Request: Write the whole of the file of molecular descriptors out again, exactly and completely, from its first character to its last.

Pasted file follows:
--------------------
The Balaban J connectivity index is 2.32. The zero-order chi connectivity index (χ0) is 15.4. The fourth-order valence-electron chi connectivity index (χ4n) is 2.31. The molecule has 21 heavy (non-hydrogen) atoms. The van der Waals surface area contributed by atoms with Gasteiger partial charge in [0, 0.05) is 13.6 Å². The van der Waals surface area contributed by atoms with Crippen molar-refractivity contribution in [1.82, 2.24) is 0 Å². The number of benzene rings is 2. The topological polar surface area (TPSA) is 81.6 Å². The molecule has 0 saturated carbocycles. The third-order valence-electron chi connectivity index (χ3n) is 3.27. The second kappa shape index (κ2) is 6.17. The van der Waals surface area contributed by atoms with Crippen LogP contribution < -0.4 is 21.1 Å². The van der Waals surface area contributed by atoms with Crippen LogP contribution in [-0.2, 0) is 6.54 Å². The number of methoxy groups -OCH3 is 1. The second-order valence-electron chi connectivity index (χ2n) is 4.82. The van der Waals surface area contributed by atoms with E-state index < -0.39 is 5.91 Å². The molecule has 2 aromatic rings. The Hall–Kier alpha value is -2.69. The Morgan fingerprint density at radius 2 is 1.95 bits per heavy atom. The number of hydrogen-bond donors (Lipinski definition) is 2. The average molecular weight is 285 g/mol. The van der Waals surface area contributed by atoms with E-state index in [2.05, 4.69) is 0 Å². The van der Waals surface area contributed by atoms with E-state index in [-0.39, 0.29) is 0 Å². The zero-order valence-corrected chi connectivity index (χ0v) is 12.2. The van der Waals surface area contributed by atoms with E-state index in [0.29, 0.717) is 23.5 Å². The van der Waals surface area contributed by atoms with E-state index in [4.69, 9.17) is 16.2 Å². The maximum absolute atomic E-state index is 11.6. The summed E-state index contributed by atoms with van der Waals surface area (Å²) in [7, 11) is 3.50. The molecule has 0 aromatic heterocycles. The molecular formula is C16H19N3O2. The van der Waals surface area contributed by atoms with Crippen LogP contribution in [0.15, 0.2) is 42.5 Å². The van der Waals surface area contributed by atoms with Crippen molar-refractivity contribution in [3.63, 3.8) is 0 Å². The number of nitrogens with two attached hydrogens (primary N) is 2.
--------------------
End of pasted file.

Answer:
The Balaban J connectivity index is 2.32. The zero-order chi connectivity index (χ0) is 15.4. The fourth-order valence-electron chi connectivity index (χ4n) is 2.31. The molecule has 21 heavy (non-hydrogen) atoms. The van der Waals surface area contributed by atoms with Gasteiger partial charge in [0, 0.05) is 13.6 Å². The van der Waals surface area contributed by atoms with Crippen molar-refractivity contribution in [1.82, 2.24) is 0 Å². The number of benzene rings is 2. The topological polar surface area (TPSA) is 81.6 Å². The molecule has 0 saturated carbocycles. The third-order valence-electron chi connectivity index (χ3n) is 3.27. The second kappa shape index (κ2) is 6.17. The van der Waals surface area contributed by atoms with Crippen LogP contribution < -0.4 is 21.1 Å². The van der Waals surface area contributed by atoms with Crippen LogP contribution in [-0.2, 0) is 6.54 Å². The number of methoxy groups -OCH3 is 1. The second-order valence-electron chi connectivity index (χ2n) is 4.82. The van der Waals surface area contributed by atoms with E-state index < -0.39 is 5.91 Å². The molecule has 2 aromatic rings. The Hall–Kier alpha value is -2.69. The Morgan fingerprint density at radius 2 is 1.95 bits per heavy atom. The number of hydrogen-bond donors (Lipinski definition) is 2. The average molecular weight is 285 g/mol. The van der Waals surface area contributed by atoms with E-state index in [2.05, 4.69) is 0 Å². The van der Waals surface area contributed by atoms with E-state index in [-0.39, 0.29) is 0 Å². The zero-order valence-corrected chi connectivity index (χ0v) is 12.2. The van der Waals surface area contributed by atoms with E-state index in [0.29, 0.717) is 23.5 Å². The van der Waals surface area contributed by atoms with E-state index in [4.69, 9.17) is 16.2 Å². The maximum absolute atomic E-state index is 11.6. The summed E-state index contributed by atoms with van der Waals surface area (Å²) in [7, 11) is 3.50. The molecule has 0 aromatic heterocycles. The molecular formula is C16H19N3O2. The van der Waals surface area contributed by atoms with Crippen LogP contribution in [0.15, 0.2) is 42.5 Å². The van der Waals surface area contributed by atoms with Crippen molar-refractivity contribution in [3.63, 3.8) is 0 Å². The number of nitrogens with two attached hydrogens (primary N) is 2.